Dell fires opening salvo at the printer channel

Dell fires opening salvo at the printer channel

Dell has served up a challenge to the printer channel with the introduction of two new models that it claims undercut competitor prices by up to 79 per cent.

The announcement could lead to an aggressive price war, according to one distributor. But others have dismissed it as a marketing ploy that fails to address the total cost of printer ownership.

Dell’s A922, the successor to its A940, will target the consumer inkjet market; the 1700n network-capable laser is designed for SMB and large corporates.

According to Dell, the 1700n delivers workgroup-level performance at a price point 79 per cent below the advertised retail price of an HP laser printer.

Dell A/NZ software and peripherals manager, David McQuarrie, said the pricing was a clear indication customers had been paying too much for 25ppm printers.

While insisting the extremely aggressive pricing was customer-driven, Dell was out to make a name for itself in the printer space, he said.

“The Dell brand, in terms of printers, has only existed since December,” McQuarrie said.

Prior to that, Dell had been selling printers through OEM relationships with Lexmark and Samsung. McQuarrie would not be drawn on which partner was providing the latest models.

Managing director of HP distributor Synnex, Frank Sheu, shrugged off Dell’s claim of undercutting current printer prices by 79 per cent, calling the move a marketing gimmick.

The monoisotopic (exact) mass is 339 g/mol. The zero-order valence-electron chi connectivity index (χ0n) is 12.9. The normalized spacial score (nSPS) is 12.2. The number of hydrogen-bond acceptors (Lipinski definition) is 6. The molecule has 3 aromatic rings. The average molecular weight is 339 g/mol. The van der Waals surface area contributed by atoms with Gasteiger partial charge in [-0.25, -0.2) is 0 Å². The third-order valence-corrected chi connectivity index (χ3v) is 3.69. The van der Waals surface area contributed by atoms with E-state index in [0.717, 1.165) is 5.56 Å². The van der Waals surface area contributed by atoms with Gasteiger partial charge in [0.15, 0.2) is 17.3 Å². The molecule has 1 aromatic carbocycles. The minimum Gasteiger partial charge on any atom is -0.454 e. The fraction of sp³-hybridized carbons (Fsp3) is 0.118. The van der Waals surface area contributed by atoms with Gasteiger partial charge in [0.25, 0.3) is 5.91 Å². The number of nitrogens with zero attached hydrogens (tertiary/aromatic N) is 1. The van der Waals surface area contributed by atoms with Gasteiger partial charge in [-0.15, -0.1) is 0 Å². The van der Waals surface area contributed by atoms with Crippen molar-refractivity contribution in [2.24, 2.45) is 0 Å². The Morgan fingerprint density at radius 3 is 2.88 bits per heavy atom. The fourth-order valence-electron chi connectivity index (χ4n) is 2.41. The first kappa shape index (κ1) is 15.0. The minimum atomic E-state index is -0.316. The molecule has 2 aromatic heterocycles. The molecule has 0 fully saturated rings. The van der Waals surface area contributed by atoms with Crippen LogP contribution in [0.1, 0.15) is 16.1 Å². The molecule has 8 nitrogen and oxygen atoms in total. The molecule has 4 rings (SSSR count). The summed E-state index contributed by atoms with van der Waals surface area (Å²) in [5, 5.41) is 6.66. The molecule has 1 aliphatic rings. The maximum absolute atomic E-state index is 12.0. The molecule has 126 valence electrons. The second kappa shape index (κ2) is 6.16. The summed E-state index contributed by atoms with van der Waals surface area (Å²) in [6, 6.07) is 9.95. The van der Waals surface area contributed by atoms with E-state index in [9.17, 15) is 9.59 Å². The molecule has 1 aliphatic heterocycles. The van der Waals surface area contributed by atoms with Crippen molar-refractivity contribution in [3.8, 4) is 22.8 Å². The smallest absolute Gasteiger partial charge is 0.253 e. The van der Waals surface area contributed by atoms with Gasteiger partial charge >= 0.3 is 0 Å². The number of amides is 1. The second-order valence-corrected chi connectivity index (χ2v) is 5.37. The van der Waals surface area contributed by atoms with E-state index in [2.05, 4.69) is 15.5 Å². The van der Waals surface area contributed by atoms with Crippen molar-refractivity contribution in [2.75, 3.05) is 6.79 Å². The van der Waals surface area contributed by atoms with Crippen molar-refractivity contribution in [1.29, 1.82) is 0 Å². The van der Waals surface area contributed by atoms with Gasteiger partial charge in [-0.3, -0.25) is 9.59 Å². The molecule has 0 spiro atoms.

“All manufacturers are selling below cost,” Sheu said. “Dell just wants to install a customer base to then sell toner to. The money you pay determines the quality you get.” Sheu claimed the channel would still be cheaper overall when services and support were factored in.

In contrast, Dicker Data general manager, Angela Coronica, said Dell’s announcement would force all vendors to rethink printer hardware prices.

This would further compress sales margins and could hurt the channel, she said.

“You can see what is happening in the PC market,” Coronica said. “Dell drops their prices or do an offer, then HP, IBM and Toshiba just knee jerk and it drives the margins down.

“Dell is obviously looking for growth and can’t invest further in existing product lines, so its sales strategy is to rebrand complementary product.”

McQuarrie said customer loyalty would shift toward Dell, because the market was not listening to what they wanted.

“Customers want low initial costs, ease of procurement, and predict­ability of [ongoing] costs through the life of the printer,” he said.

McQuarrie said Dell had taken a broader view on setting the price of its printers and consumables.

The vendor would neither be relying on volume or access to its large customer base to encourage OEMs to lower prices, nor would it reap excessive amounts from the on-sell of peripherals, he said.

To ensure operating costs remain low, Dell will introduce a high-capacity printer cartridge which, it claimed, cost up to 34 per cent less per page than its competition.

Coronica said it would be interesting to see if the toners performed to the rates Dell had proposed.

Synnex’s Sheu also expressed doubt over Dell’s higher capacity cartridge. He said printing quality deteriorated over the life of a cartridge and this would be especially true for a long-life cartridge.

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